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MemberJanuary 27, 2024 at 7:44 am
Thanks for sharing your personal experience, Mark. Your suggestion of ensuring that external and easily accessible shut-off valves are installed is a good one!
As the Board continued our due diligence research, we became aware of a condo building’s past walk-in tub disaster due to “user error”. Long story short, the user opened the door before the tub was fully drained causing an enormous amount of damage for all floors below … nightmare for all involved to say the least!
So, we do need to be mindful of the Owner’s need, but we must also consider the potential negative impact on the building structure itself and on other Owners should a failure occur (whatever the reason). Even if installed following building/plumbing codes and with an engineering stamp of approval, we must also recognize the potential for damages caused by user error or equipment failure.
The Board ultimately decided to go with our PM’s recommendations, and on behalf of the Board, the PM sent the Owner the following:
“Your request has been received and reviewed by the Board. Before any further consideration is given or approval is granted, the following information will need to be submitted:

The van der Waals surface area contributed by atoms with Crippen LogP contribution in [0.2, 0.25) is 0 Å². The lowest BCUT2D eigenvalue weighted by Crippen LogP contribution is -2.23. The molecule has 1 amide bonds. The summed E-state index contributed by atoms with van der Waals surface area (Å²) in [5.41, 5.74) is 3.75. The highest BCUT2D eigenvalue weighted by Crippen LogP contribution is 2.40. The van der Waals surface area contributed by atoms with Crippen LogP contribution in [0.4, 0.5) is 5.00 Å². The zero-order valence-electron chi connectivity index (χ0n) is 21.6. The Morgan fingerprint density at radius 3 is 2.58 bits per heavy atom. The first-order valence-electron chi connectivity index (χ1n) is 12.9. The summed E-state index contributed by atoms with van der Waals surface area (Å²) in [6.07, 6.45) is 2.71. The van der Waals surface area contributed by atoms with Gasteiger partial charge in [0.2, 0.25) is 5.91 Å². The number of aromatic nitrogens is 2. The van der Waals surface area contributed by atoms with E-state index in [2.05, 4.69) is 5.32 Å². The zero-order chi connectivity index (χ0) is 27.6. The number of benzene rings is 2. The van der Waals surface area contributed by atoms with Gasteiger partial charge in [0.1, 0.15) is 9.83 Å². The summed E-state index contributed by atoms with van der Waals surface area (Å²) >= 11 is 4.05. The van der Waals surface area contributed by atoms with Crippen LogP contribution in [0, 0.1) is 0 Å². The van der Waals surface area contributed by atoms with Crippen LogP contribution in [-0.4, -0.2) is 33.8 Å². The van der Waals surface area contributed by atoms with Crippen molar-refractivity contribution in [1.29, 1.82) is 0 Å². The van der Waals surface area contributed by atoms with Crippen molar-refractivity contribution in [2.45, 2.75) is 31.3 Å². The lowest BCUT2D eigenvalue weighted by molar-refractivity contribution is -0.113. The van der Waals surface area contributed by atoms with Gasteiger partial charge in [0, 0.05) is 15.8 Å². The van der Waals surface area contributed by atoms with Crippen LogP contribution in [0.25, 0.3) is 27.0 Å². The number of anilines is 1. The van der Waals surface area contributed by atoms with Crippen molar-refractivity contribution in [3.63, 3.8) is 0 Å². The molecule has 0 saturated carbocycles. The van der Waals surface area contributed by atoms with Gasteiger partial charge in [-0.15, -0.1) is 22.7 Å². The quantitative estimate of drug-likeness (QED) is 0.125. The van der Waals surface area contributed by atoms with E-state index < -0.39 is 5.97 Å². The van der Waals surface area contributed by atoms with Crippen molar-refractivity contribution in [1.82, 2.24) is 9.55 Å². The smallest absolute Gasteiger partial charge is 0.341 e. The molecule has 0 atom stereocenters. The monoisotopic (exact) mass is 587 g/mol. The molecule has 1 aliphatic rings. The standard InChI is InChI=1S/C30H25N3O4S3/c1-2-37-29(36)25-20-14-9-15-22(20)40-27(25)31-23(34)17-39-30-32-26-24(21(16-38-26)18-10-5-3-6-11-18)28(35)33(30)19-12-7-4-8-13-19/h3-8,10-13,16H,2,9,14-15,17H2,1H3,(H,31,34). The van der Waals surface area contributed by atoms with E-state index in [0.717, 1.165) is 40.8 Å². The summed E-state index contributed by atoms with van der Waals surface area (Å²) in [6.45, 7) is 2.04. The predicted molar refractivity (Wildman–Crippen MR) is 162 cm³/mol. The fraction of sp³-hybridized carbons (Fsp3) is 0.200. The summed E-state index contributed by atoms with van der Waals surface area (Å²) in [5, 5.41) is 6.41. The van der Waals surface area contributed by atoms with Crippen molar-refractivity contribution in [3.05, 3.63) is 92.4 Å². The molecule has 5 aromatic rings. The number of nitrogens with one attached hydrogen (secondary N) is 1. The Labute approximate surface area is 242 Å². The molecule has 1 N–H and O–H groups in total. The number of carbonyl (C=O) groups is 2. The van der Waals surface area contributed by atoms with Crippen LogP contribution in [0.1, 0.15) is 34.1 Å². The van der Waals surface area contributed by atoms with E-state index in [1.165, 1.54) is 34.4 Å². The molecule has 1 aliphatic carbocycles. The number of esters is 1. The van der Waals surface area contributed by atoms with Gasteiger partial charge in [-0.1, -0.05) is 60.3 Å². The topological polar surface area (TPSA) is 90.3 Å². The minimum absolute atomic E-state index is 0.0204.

1. Detailed plans for the walk-in tub you intend to install – size and dimensions will have to be included, as well as a drawing prepared by an engineer for the installation. Timeframes for the installation, construction plans and renovation details must also be included.
2. Along with the plans a qualified engineer’s review and letter of opinion stating how the added weight of the walk-in tub (in a filled state) will affect the building structure.
3. A WCB clearance certificate and Liability Insurance Certificate for the contractors who will be doing the work in the bathroom.
4. Prior to the installation taking place, you will need to sign an Indemnity agreement / hold harmless agreement with the corporation. This will essentially establish that you will solely be responsible for any damage if any should ever occur due to the walk-in tub. For example, if the tub should ever flood the bathroom and damage any other units or common elements. You will also have to absorb the legal cost in relation to the preparation of the indemnity agreement. Legal counsel for the corporation will prepare the agreement and will register this on title for you unit. The cost of their services will be back charged to you.
5. You will also have to provide proof that you have reported the walk-in tub installation to your insurance company and coverage has been extended to include the walk-in tub any and potential damage is fully covered by you policy.
Only with all of the above criteria being met will the Board give further consideration to approving your request.”
We await the Owner’s response.